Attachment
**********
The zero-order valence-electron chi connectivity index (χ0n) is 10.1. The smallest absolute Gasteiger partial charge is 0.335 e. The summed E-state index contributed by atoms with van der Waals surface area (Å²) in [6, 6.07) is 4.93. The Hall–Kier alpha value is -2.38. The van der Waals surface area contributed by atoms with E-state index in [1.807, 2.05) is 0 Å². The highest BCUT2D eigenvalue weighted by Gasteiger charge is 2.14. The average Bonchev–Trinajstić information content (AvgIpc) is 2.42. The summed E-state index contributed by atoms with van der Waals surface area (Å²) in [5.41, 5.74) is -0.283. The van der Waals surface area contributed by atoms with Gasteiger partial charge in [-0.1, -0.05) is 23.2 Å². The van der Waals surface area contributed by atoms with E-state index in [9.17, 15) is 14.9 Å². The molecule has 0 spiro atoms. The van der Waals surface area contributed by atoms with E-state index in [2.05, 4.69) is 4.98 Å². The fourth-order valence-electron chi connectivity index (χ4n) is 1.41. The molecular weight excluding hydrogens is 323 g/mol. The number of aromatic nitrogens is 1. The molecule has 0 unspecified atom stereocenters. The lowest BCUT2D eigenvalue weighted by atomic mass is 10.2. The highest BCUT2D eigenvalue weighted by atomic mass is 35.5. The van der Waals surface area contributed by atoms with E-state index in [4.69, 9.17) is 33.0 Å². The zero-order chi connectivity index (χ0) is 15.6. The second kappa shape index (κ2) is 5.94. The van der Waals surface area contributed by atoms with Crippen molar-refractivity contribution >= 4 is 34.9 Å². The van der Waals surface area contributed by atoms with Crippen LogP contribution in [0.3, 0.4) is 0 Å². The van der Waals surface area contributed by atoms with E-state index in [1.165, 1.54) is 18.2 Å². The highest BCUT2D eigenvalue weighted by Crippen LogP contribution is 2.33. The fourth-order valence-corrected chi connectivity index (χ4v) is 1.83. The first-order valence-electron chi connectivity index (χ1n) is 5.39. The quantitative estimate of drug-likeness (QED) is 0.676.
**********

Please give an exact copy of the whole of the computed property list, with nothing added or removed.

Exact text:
The zero-order valence-electron chi connectivity index (χ0n) is 10.1. The smallest absolute Gasteiger partial charge is 0.335 e. The summed E-state index contributed by atoms with van der Waals surface area (Å²) in [6, 6.07) is 4.93. The Hall–Kier alpha value is -2.38. The van der Waals surface area contributed by atoms with E-state index in [1.807, 2.05) is 0 Å². The highest BCUT2D eigenvalue weighted by Gasteiger charge is 2.14. The average Bonchev–Trinajstić information content (AvgIpc) is 2.42. The summed E-state index contributed by atoms with van der Waals surface area (Å²) in [5.41, 5.74) is -0.283. The van der Waals surface area contributed by atoms with Gasteiger partial charge in [-0.1, -0.05) is 23.2 Å². The van der Waals surface area contributed by atoms with E-state index in [9.17, 15) is 14.9 Å². The molecule has 0 spiro atoms. The van der Waals surface area contributed by atoms with E-state index in [2.05, 4.69) is 4.98 Å². The fourth-order valence-electron chi connectivity index (χ4n) is 1.41. The molecular weight excluding hydrogens is 323 g/mol. The number of aromatic nitrogens is 1. The molecule has 0 unspecified atom stereocenters. The lowest BCUT2D eigenvalue weighted by atomic mass is 10.2. The highest BCUT2D eigenvalue weighted by atomic mass is 35.5. The van der Waals surface area contributed by atoms with E-state index in [4.69, 9.17) is 33.0 Å². The zero-order chi connectivity index (χ0) is 15.6. The second kappa shape index (κ2) is 5.94. The van der Waals surface area contributed by atoms with Crippen molar-refractivity contribution >= 4 is 34.9 Å². The van der Waals surface area contributed by atoms with Crippen LogP contribution in [0.3, 0.4) is 0 Å². The van der Waals surface area contributed by atoms with E-state index in [1.165, 1.54) is 18.2 Å². The highest BCUT2D eigenvalue weighted by Crippen LogP contribution is 2.33. The fourth-order valence-corrected chi connectivity index (χ4v) is 1.83. The first-order valence-electron chi connectivity index (χ1n) is 5.39. The quantitative estimate of drug-likeness (QED) is 0.676.